Twenty-four minutes: that’s how long one of Marks & Spencer’s legion of female shoppers typically spends in the general merchandise section.

Twenty-four minutes: that’s how long one of Marks & Spencer’s legion of female shoppers typically spends in the general merchandise section.

Paradoxically, it’s both a long and short time.

Compared with some stores where customers spend hours, it’s all too brief. But in the era of Amazon one-click, when shoppers can search for and buy products in a couple of minutes, it’s testament to the retailer’s appeal that customers are devoting precious time to browsing its stores.

Time is an ever more valuable commodity on which retailers as well as customers place a premium. As M&S recognises, that limited window is the opportunity to engage shoppers and make the sale.

M&S’s investment in training womenswear staff to offer better advice and service, along with revamping womenswear departments, gives the retailer a chance to maximise sales as the golden quarter nears.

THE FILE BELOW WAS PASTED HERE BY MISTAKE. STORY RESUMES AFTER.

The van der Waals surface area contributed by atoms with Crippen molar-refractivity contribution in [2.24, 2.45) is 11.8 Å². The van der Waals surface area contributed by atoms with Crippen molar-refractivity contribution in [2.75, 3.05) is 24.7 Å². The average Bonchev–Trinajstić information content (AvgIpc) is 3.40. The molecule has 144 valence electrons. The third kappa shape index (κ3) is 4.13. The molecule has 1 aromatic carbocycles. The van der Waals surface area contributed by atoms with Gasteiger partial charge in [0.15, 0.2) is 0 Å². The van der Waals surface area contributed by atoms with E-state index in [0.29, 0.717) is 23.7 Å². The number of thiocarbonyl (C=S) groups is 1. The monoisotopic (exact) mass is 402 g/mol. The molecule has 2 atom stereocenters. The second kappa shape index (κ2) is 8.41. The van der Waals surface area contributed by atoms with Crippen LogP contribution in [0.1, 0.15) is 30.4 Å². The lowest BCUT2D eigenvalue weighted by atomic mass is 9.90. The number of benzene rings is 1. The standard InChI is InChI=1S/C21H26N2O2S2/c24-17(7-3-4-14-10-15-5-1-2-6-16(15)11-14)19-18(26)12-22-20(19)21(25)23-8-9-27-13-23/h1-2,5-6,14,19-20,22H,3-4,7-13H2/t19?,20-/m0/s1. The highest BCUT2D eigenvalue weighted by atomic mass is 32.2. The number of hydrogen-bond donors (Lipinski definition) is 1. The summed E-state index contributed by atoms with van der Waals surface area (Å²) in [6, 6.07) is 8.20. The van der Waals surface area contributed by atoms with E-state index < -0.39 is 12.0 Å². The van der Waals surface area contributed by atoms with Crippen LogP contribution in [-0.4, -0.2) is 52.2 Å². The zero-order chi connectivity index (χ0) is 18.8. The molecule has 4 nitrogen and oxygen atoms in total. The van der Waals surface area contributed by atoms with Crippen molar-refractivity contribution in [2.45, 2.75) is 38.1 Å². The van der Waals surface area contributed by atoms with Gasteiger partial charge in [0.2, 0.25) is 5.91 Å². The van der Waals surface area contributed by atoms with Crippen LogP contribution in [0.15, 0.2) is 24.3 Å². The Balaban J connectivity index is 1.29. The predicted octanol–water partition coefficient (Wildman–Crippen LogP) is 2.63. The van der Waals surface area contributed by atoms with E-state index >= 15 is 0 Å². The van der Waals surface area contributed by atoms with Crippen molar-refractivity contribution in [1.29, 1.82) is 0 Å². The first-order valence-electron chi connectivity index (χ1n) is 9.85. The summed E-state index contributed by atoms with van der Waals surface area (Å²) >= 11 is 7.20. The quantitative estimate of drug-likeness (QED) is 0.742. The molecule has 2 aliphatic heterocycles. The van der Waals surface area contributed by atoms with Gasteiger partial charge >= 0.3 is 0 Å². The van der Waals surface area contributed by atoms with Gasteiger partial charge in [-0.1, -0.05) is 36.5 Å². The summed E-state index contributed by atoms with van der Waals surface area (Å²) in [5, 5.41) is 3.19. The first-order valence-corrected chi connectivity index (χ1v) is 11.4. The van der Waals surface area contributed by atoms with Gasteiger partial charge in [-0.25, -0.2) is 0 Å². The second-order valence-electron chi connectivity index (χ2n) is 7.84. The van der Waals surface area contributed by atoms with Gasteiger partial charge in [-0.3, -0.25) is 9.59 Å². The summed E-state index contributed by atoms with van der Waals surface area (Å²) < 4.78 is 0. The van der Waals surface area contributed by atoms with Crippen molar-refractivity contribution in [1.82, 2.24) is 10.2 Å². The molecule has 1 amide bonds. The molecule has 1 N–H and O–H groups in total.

A seeming lightening of economic conditions is good news for the industry, but retailers cannot relax. The downturn led to the disappearance from high streets and retail parks of weak businesses. The result, though, is that many of those remaining are at the top of their game. Christmas will accordingly be hard fought.

Whether it is operational efficiency, speed of multichannel fulfilment or time spent making the customer feel they are the centre of a retailer’s universe, these vital last few months of the year will be all about - to borrow a phrase from Tesco - making moments matter.